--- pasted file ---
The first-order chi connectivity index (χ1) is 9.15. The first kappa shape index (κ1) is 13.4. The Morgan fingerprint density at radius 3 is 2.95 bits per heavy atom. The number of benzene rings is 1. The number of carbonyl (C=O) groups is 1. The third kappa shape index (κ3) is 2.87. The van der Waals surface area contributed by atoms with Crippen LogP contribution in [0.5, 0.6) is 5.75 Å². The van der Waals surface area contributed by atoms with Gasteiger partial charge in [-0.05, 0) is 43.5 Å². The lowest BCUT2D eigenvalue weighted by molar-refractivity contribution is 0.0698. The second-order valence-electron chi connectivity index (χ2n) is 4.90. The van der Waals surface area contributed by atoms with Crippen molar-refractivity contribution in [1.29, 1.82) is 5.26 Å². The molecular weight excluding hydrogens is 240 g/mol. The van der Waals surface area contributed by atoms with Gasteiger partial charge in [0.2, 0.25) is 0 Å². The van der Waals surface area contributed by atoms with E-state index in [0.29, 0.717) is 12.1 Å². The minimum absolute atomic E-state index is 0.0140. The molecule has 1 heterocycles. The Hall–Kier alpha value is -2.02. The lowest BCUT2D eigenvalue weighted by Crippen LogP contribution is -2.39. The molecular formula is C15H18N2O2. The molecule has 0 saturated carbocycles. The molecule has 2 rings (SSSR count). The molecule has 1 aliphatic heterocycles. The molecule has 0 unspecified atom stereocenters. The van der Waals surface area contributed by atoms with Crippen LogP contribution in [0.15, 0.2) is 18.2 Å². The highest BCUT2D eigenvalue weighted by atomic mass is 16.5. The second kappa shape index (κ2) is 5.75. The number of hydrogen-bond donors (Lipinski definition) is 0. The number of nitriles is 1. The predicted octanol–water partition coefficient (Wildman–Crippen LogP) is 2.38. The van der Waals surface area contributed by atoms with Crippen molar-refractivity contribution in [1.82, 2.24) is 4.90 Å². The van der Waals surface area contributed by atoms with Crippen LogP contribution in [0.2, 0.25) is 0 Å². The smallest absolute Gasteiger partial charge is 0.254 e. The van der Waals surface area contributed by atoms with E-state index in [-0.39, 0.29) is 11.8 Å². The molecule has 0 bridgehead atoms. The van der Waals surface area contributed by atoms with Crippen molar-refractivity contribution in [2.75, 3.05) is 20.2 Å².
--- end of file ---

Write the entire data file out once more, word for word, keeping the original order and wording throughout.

The first-order chi connectivity index (χ1) is 9.15. The first kappa shape index (κ1) is 13.4. The Morgan fingerprint density at radius 3 is 2.95 bits per heavy atom. The number of benzene rings is 1. The number of carbonyl (C=O) groups is 1. The third kappa shape index (κ3) is 2.87. The van der Waals surface area contributed by atoms with Crippen LogP contribution in [0.5, 0.6) is 5.75 Å². The van der Waals surface area contributed by atoms with Gasteiger partial charge in [-0.05, 0) is 43.5 Å². The lowest BCUT2D eigenvalue weighted by molar-refractivity contribution is 0.0698. The second-order valence-electron chi connectivity index (χ2n) is 4.90. The van der Waals surface area contributed by atoms with Crippen molar-refractivity contribution in [1.29, 1.82) is 5.26 Å². The molecular weight excluding hydrogens is 240 g/mol. The van der Waals surface area contributed by atoms with Gasteiger partial charge in [0.2, 0.25) is 0 Å². The van der Waals surface area contributed by atoms with E-state index in [0.29, 0.717) is 12.1 Å². The minimum absolute atomic E-state index is 0.0140. The molecule has 1 heterocycles. The Hall–Kier alpha value is -2.02. The lowest BCUT2D eigenvalue weighted by Crippen LogP contribution is -2.39. The molecular formula is C15H18N2O2. The molecule has 0 saturated carbocycles. The molecule has 2 rings (SSSR count). The molecule has 1 aliphatic heterocycles. The molecule has 0 unspecified atom stereocenters. The van der Waals surface area contributed by atoms with Crippen LogP contribution in [0.15, 0.2) is 18.2 Å². The highest BCUT2D eigenvalue weighted by atomic mass is 16.5. The second kappa shape index (κ2) is 5.75. The number of hydrogen-bond donors (Lipinski definition) is 0. The number of nitriles is 1. The predicted octanol–water partition coefficient (Wildman–Crippen LogP) is 2.38. The van der Waals surface area contributed by atoms with Crippen molar-refractivity contribution in [1.82, 2.24) is 4.90 Å². The van der Waals surface area contributed by atoms with Crippen LogP contribution in [0.2, 0.25) is 0 Å². The smallest absolute Gasteiger partial charge is 0.254 e. The van der Waals surface area contributed by atoms with E-state index in [-0.39, 0.29) is 11.8 Å². The molecule has 0 bridgehead atoms. The van der Waals surface area contributed by atoms with Crippen molar-refractivity contribution in [2.75, 3.05) is 20.2 Å².